SEAPURA: Seaweeds purifying effluents from fish farms, an EU project coordinated by the Wattenmeerstation Sylt


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kluening [ at ] awi-bremerhaven.de

Abstract

Mass cultures of marine macroalgae (seaweeds) in the sea or on land serve as an "nutrient extracting aquaculture" reducing eutrophication along the Chinese coast or purifying outflow from intensive fish farms in Israel. This beneficial side-effect of seaweed cultures is also used in the recently SEAPURA project fundet by the EU and coordinated by the Wattenmeerstation Sylt (AWI). Outdoor tank cultures of commercially important, perennial red seaweed species are used for extracting nutrients from fish farms in Spain and Portugal, and accompanying research is conducted in Germany and Northern Ireland. The cultivated seaweed biomass will be used for for the human food market mainly in France, for extraction of pharmaceutical substances, or for fish feed additives, with possible antibiotic effects of the cultivated seaweed. Continuous short-day treatment with automatic blinds on top of the cultivation tanks will be used for year-round activation of cell division in the cultivated red algae for preventing the naturally occurring summer dormancy of perennial seaweeds.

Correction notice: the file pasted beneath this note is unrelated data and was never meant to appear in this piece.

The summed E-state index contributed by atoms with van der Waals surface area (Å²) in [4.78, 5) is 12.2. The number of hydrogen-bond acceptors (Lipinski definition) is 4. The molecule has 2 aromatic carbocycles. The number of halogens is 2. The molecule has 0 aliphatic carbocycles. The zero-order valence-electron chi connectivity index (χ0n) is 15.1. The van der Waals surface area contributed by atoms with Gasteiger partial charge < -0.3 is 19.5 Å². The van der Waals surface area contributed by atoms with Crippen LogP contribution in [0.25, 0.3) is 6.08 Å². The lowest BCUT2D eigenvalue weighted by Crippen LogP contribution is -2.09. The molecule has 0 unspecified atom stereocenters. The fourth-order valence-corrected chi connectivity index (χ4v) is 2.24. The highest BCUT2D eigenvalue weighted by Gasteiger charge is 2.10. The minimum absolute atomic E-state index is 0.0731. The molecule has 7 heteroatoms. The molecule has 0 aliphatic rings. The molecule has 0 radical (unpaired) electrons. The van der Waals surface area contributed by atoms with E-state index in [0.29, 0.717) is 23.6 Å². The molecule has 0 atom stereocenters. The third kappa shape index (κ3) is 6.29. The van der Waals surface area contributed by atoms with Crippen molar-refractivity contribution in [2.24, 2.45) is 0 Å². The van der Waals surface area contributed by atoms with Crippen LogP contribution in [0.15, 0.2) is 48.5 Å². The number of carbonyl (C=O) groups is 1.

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Not peer-reviewed
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Published
Eprint ID
4494
Cite as
Lüning, K. (2001): SEAPURA: Seaweeds purifying effluents from fish farms, an EU project coordinated by the Wattenmeerstation Sylt , Wadden Sea Newsletter, 2001 , pp. 20-21 .


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